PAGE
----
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1878, Kiev - 1935, Leningrad

Perfected Portrait of Ivan Kliun

1913

  • oil on canvas. 111,5 x 70,5
  • ЖБ-1469

  • Пост. в 1926 из МХК


Perfected Portrait of Ivan Kliun embodies one of the constant motifs in the oeuvre of Kazimir Malevich and is traditionally associated with one of his closest friends and followers, the artist Ivan Kliun. Perfected Portrait of Ivan Kliun was first shown at the Union of Youth exhibition (1913–14) and is one of the most typical examples of Cubo-Futurism, both in Malevich’s oeuvre and the Russian painting of the period in general. Wholly in the spirit of its time, Perfected Portrait of Ivan Kliun pays tribute to the theomachist moods of these years, which were particularly widespread among the artistic youth of Russia. Malevich makes a “preparation” of the iconic prototype — the image of the Saviour Not Made by Human Hands — and imparts special expression to the enormous cleaved eye, which becomes an original paraphrase of the All-Seeing Eye. Testimony that Kliun also identified himself with this image is his Self-Portrait (1914–15, Boris Kustodiev Pict. Gal., Astrakhan).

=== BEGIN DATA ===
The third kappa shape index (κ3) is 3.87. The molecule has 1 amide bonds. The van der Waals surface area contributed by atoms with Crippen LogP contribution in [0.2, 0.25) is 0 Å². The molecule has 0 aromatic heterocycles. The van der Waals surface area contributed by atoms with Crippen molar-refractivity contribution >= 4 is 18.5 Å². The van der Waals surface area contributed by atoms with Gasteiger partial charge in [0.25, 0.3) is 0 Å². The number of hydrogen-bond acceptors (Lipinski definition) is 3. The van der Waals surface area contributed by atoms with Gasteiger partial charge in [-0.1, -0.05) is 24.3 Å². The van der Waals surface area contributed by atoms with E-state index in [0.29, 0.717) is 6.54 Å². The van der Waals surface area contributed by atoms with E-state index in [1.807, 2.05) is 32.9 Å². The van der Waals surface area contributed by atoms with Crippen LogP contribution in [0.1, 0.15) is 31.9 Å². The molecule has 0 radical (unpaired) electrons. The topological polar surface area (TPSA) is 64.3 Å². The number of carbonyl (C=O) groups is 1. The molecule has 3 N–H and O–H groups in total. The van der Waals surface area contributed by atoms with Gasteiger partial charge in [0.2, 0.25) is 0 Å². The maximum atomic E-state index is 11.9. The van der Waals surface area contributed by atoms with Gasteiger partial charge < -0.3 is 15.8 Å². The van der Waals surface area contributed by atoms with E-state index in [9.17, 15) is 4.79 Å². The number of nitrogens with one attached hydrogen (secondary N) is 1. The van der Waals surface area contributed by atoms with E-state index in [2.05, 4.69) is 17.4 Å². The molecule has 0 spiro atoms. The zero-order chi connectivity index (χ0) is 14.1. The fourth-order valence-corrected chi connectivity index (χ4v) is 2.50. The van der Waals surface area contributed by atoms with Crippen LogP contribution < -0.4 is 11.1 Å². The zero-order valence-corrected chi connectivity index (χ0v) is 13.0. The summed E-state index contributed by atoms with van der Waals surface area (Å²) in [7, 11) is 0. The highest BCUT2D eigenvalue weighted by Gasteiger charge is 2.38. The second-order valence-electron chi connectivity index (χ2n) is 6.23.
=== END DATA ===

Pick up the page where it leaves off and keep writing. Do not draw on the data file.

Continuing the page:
It is an image comprised of various geometric shapes placed on different spatial planes, resulting in a rather difficult composition in which we can make out separate fragments of a wide variety of different objects. There are also certain fragments that “describe” the subject of the portrait with a certain degree of eloquence. For example, the tree trunk refers to Kliun’s humble origins as a peasant, while the many bluish-white fragments and the smoking chimney refer to the sugar refinery in which Kliun worked from the age of 19 onwards. However, when combined with the saw, symbolizing the instrument with which the painter cuts and destroys form in order to transform it into a new pictorial reality, all of the fragments of the material world become symbols of creation and construction: the creation of a new life, a new society, and a new kind of art. In this respect, the inclusion of the word “perfected” in the painting’s title can be seen as referring to something new, something better, in relation to what has gone before.


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